# What is the radius of convergence of the Fefferman-Graham expansion?

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There is this general result that for any metric $ds^2$ that is asymptotically $AdS_{d+1}$, then there is a coordinate system in which $$ds^2 = \frac{1}{r^2}(dr^2 + g_{ij}(r,x^k)dx^i dx^j)$$ where $g_{ij}(r,x^k)$ admit the following expansion close to the (conformal) boundary of $AdS_{d+1}$: $$g_{ij}(r,x^k) = g^{(0)}_{ij}(x^k) + \frac{1}{r} g^{(1)}_{ij}(x^k) + O(r^{-2})\, ,$$ the boundary being at $r\to\infty$ and $1\leq i,j,k \leq d$.

[The above expansion can also contain some $r^dlog(r)$ when $d$ is even.]

I now assume that the metric satisfies Einstein's equations with some non-trivial stress-energy tensor.

I guess the radius of convergence of the above series depends on the stress-energy tensor.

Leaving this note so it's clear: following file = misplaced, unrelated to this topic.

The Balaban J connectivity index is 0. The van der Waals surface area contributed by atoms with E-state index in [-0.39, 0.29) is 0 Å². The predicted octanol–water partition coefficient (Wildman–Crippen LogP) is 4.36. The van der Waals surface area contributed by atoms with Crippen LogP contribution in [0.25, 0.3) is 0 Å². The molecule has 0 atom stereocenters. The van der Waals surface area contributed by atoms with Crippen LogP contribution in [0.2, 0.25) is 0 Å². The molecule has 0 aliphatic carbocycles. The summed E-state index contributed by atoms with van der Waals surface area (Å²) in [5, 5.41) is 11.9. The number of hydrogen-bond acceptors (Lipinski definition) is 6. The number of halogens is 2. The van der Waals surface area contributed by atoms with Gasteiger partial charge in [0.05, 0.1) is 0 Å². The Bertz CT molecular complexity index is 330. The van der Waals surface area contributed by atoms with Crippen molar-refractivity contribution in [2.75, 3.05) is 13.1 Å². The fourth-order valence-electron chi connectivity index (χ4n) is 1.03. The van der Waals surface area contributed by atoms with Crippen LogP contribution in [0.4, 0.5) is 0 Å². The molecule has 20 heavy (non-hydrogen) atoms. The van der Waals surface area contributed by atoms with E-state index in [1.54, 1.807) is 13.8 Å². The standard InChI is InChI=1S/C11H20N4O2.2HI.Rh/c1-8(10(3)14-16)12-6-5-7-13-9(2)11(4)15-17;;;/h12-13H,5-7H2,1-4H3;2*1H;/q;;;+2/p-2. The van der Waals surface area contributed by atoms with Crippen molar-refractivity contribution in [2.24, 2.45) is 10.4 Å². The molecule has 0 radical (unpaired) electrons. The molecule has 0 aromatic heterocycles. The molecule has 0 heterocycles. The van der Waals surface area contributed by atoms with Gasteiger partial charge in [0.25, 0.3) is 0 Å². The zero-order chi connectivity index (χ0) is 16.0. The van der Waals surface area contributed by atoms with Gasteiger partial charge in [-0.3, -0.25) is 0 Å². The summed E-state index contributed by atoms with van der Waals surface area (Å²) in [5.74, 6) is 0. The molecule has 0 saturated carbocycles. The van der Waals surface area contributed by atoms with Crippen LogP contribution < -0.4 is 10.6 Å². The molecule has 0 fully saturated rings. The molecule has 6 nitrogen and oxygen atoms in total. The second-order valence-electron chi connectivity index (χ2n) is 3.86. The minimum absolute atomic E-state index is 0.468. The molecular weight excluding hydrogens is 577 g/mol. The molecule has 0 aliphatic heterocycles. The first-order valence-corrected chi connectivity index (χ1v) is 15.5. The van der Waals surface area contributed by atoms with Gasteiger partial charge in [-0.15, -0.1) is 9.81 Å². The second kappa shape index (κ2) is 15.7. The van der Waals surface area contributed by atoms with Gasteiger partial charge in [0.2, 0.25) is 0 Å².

My question is: how does the convergence radius depend on the stress-energy tensor?

This post imported from StackExchange Physics at 2014-09-09 10:54 (UCT), posted by SE-user Bru
asked Nov 19, 2013

What exactly do you mean by "radius of convergence"? Since the Fefferman Graham expansion is defined in a neighborhood of infinity, the proper distance from the boundary to any spacetime point with finite r must diverge. I assume you mean to ask something like "what is the greatest value of r for which the Fefferman Graham expansion converges?" This is a good question to which I don't know the answer. However, based on the fact what we have here is essentially a fancy Laurent series, my guess is that it is the greatest value of r at which a spacetime singularity exists.

This post imported from StackExchange Physics at 2014-09-09 10:54 (UCT), posted by SE-user Gabriel Herczeg

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